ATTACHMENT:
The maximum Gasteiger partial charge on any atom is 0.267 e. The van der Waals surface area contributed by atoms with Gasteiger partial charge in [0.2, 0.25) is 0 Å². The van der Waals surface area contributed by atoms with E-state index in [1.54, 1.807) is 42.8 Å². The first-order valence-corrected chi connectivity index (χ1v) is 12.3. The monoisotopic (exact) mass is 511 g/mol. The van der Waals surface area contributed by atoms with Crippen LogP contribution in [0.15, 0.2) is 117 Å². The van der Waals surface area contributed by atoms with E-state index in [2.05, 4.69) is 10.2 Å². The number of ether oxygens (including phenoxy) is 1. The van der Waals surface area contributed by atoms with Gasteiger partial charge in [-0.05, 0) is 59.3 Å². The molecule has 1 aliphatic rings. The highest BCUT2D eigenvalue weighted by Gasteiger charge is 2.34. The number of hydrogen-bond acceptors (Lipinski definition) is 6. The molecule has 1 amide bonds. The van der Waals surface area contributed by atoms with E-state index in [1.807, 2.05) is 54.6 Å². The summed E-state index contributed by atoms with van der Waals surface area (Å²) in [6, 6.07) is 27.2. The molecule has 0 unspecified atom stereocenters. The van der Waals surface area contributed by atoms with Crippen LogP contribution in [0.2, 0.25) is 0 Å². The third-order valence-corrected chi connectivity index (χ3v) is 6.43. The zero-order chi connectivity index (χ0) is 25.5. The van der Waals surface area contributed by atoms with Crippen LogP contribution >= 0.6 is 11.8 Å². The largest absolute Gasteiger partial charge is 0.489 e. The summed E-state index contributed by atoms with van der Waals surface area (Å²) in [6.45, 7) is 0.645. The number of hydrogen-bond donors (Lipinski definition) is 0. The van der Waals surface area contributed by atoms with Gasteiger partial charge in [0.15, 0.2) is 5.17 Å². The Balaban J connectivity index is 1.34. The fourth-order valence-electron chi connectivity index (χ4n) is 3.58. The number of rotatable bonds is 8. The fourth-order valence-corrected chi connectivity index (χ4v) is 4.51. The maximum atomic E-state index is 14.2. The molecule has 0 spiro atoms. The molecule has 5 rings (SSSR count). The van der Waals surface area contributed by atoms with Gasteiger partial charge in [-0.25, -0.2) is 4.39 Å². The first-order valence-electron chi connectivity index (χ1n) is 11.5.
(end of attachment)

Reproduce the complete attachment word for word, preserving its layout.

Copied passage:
The maximum Gasteiger partial charge on any atom is 0.267 e. The van der Waals surface area contributed by atoms with Gasteiger partial charge in [0.2, 0.25) is 0 Å². The van der Waals surface area contributed by atoms with E-state index in [1.54, 1.807) is 42.8 Å². The first-order valence-corrected chi connectivity index (χ1v) is 12.3. The monoisotopic (exact) mass is 511 g/mol. The van der Waals surface area contributed by atoms with Crippen LogP contribution in [0.15, 0.2) is 117 Å². The van der Waals surface area contributed by atoms with E-state index in [2.05, 4.69) is 10.2 Å². The number of ether oxygens (including phenoxy) is 1. The van der Waals surface area contributed by atoms with Gasteiger partial charge in [-0.05, 0) is 59.3 Å². The molecule has 1 aliphatic rings. The highest BCUT2D eigenvalue weighted by Gasteiger charge is 2.34. The number of hydrogen-bond acceptors (Lipinski definition) is 6. The molecule has 1 amide bonds. The van der Waals surface area contributed by atoms with E-state index in [1.807, 2.05) is 54.6 Å². The summed E-state index contributed by atoms with van der Waals surface area (Å²) in [6, 6.07) is 27.2. The molecule has 0 unspecified atom stereocenters. The van der Waals surface area contributed by atoms with Crippen LogP contribution in [0.2, 0.25) is 0 Å². The third-order valence-corrected chi connectivity index (χ3v) is 6.43. The zero-order chi connectivity index (χ0) is 25.5. The van der Waals surface area contributed by atoms with Crippen LogP contribution >= 0.6 is 11.8 Å². The largest absolute Gasteiger partial charge is 0.489 e. The summed E-state index contributed by atoms with van der Waals surface area (Å²) in [6.45, 7) is 0.645. The number of hydrogen-bond donors (Lipinski definition) is 0. The van der Waals surface area contributed by atoms with Gasteiger partial charge in [0.15, 0.2) is 5.17 Å². The Balaban J connectivity index is 1.34. The fourth-order valence-electron chi connectivity index (χ4n) is 3.58. The number of rotatable bonds is 8. The fourth-order valence-corrected chi connectivity index (χ4v) is 4.51. The maximum atomic E-state index is 14.2. The molecule has 0 spiro atoms. The molecule has 5 rings (SSSR count). The van der Waals surface area contributed by atoms with Gasteiger partial charge in [-0.25, -0.2) is 4.39 Å². The first-order valence-electron chi connectivity index (χ1n) is 11.5.